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27 Mar 2017

Rajoy’s No Pasaran to the Scots

Nicola Sturgeon’s plan for independence has a new enemy, who is called Mariano Rajoy. The First Minister of Scotland has announced her will for a second Scottish independence referendum because as she said the people of Scotland should have the opportunity to decide about their own future after Brexit. One would expect that the government in Westminster would be her only problem, but that’s not the case.

Spain, almost 2400 kilometers away from Edinburgh, is a factor that Nicola Sturgeon will have to face, sooner or later. The country of the flamenco dance and sangria wine has its own reason to oppose Sturgeon’s idea and wishful thinking. Catalonia is the reason for which the Spanish politicians get nervous every time they are asked something about the Scottish plans.

Catalonia is an area in the north-east of Spain, which enjoys an autonomous status inside the Kingdom of Spain. The area has had known a significant economic growth with its capital Barcelona becoming one of Europe’s largest industrial cities and an attraction for tourists from around the globe. But what is the link between the sunny and vibrant Barcelona with the cold and rainy Edinburgh? The answer is independence.

Sturgeon announced that she will try to stage a second independence referendum in Scotland because she believes that Theresa May doesn’t listen to Scottish proposals and demands concerning the Brexit procedure. She wants Scotland to remain in the European Union because she wants her people to enjoy the benefits of the membership. Theresa May has answered that “now it’s not the time for that”.

The Spanish government is facing a similar problem. Catalonia has been seeking its independence for many years. The present local government of this autonomous area has decided to hold a referendum in the 17th September this year. Catalonia’s president Carles Puidgemont urged the EU to support the bid and commented that “we Catalans will freely decide our own future through a legal and binding referendum.” The pro-independence Catalan government thinks that an EU recognition is crucial for its plan. The Catalan foreign minister Raul Romeva has said that “Europe is a very dear idea for the people of Catalonia. We have always felt a part of it and we have seen it as a source of inspiration for our reality.”

The Spanish government in Madrid is not happy at all with the idea of an independence referendum in Catalonia, but also in Scotland because of the similarities of these two situations. Fifteen days ago, Artur Mas, the former president of Catalonia, was barred from holding a public office for the next two years, after being found guilty for disobeying the Spanish constitutional court by holding a symbolic independence vote in 2014. The sentence, in contrast with Sturgeon’s plan, was commented in an ironic fashion by Puidgemont, who wrote: “what a mistake! How different from stable and healthy democracies.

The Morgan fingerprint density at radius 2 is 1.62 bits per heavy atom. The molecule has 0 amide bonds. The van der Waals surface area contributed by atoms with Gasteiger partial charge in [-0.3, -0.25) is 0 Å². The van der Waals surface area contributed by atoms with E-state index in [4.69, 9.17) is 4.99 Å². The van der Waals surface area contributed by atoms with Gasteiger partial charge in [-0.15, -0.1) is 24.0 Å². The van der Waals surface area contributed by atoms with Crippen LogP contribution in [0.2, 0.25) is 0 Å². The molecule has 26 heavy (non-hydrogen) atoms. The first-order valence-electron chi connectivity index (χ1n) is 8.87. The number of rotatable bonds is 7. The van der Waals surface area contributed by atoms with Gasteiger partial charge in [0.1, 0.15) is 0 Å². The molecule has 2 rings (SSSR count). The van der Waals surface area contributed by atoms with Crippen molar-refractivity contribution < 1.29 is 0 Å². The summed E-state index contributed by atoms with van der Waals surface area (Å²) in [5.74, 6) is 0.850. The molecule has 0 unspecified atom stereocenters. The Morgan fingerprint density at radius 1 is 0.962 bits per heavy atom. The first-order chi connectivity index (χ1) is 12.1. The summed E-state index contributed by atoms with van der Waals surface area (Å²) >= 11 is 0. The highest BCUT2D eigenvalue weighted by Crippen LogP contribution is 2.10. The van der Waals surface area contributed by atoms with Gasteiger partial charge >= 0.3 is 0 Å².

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The Spanish conservative prime minister, Mariano Rajoy, is “allergic” to any secessionist movement. Since the Brexit vote, Rajoy has said that one of his priorities in the upcoming negotiations will be to avoid any plan for Scotland to remain in the EU, either as independent state or as a part of the United Kingdom. For this plan, Rajoy enjoys the support of the Socialist party, which is the main opposition party and is very uncommon to cooperate with the conservative one.

Government officials in Madrid say that the Scottish issue even tops other economic problems that will occur because of Brexit. Alfonso Dastis, the Spanish foreign minister, has said that “Spain supports the territorial integrity of the UK and doesn’t encourage secessions or divisions in any other member states. We prefer for things to continue as they are.” Dastis gave a clear indication of how will Spain react if Scotland becomes independent and tries to remain a member of the EU. “Scotland would have to join the queue, meet the requirements, go through negotiations as all candidate states and the outcome will be whatever those negotiations produce” said the Spanish foreign minister, sending a message to the Scots, but also to the Catalans that want to gain independence and remain in the EU without following the standard candidacy procedures.

Nicola Sturgeon and the Scottish National Party (SNP) probably didn’t expect that Spain will advocate a hard EU line against their plans. Even a speaker from the opposition Socialist party commented that granting “special status” to Scotland, would open a Pandora’s box of demands in the EU. “the Union should build a defense grid against any secessionist demands” showing that Spanish political parties are sharing the same opinion in this matter.